A tip from a recycling business has helped Seattle Police track down the set of bronze gates stolen from the Arboretum’s visitor center in mid-March — but not before one was cut down for scrap.
SPD announced the recovery Friday after detectives were able to track down and recover the gates after “a local recycling business” tipped off police to two people who had tried to sell the heavy gates for copper scrap.
Police have have identified and interviewed one of the suspects who revealed the location of the stolen gates. Detectives are attempting to locate the second suspect.
Police say the business contacted police after refusing to buy the gates and ornamental downspouts also taken in the overnight heist discovered the morning of March 18th:
Detectives obtained physical descriptions of the two suspects, as well as a description of the vehicle the suspects were driving, from the business’s employees. On Thursday, detectives located a person of interest in the case and brought him to the East Precinct for an interview. The person provided information that led detectives to the location where the gate was recovered. This morning Seattle Parks staff met with the detective and took possession of the gate.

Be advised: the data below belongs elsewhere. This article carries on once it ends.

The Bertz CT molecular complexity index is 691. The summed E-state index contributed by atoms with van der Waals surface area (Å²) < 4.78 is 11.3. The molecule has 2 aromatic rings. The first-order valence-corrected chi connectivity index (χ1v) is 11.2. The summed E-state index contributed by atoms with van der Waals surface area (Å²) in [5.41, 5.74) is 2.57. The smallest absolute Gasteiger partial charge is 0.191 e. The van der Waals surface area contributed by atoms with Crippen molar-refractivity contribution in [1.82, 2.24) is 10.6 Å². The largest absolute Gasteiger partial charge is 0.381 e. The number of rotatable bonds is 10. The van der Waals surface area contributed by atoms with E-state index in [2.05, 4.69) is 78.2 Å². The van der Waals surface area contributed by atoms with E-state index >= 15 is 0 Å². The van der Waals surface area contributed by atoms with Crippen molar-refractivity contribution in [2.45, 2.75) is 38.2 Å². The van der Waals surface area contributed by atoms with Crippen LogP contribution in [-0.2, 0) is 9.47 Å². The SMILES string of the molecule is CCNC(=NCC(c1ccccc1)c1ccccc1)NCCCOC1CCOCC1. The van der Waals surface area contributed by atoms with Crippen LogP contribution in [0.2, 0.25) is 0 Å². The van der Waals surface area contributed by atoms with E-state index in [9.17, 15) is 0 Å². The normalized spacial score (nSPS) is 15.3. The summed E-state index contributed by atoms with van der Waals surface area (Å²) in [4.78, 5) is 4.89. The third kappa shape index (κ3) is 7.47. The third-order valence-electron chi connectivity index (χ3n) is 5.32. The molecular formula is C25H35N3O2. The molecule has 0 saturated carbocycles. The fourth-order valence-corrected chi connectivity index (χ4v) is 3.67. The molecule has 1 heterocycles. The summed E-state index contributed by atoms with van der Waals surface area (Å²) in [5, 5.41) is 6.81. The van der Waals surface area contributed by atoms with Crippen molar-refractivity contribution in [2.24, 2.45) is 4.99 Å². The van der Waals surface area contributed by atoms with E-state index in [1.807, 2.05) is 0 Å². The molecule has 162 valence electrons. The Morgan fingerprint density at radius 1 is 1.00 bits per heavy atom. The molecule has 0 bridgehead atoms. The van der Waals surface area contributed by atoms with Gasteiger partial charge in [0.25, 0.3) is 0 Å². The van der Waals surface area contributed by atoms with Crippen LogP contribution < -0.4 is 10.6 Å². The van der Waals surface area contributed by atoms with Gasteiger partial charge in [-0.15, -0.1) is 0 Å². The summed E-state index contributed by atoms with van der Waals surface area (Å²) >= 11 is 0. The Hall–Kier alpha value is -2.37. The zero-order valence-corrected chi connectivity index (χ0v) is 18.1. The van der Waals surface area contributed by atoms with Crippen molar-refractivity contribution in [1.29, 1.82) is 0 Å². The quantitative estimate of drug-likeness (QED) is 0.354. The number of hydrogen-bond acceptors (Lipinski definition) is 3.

Installed by artist George Tsutakawa in 1976, the gates were commissioned “as memorial gates to all who cared about the Arboretum.” It’s not clear how heavy the gates are but the artist’s even larger set created for the nearby Kubota Gardens are a staggering 600 pounds.
Police say while one gate was recovered “mostly intact,” the other was destroyed by the suspects who “attempted to cut it down for scrap.”
Officials have not yet said if and how the gate will be restored in the Seattle Parks and the University of Washington managed park.
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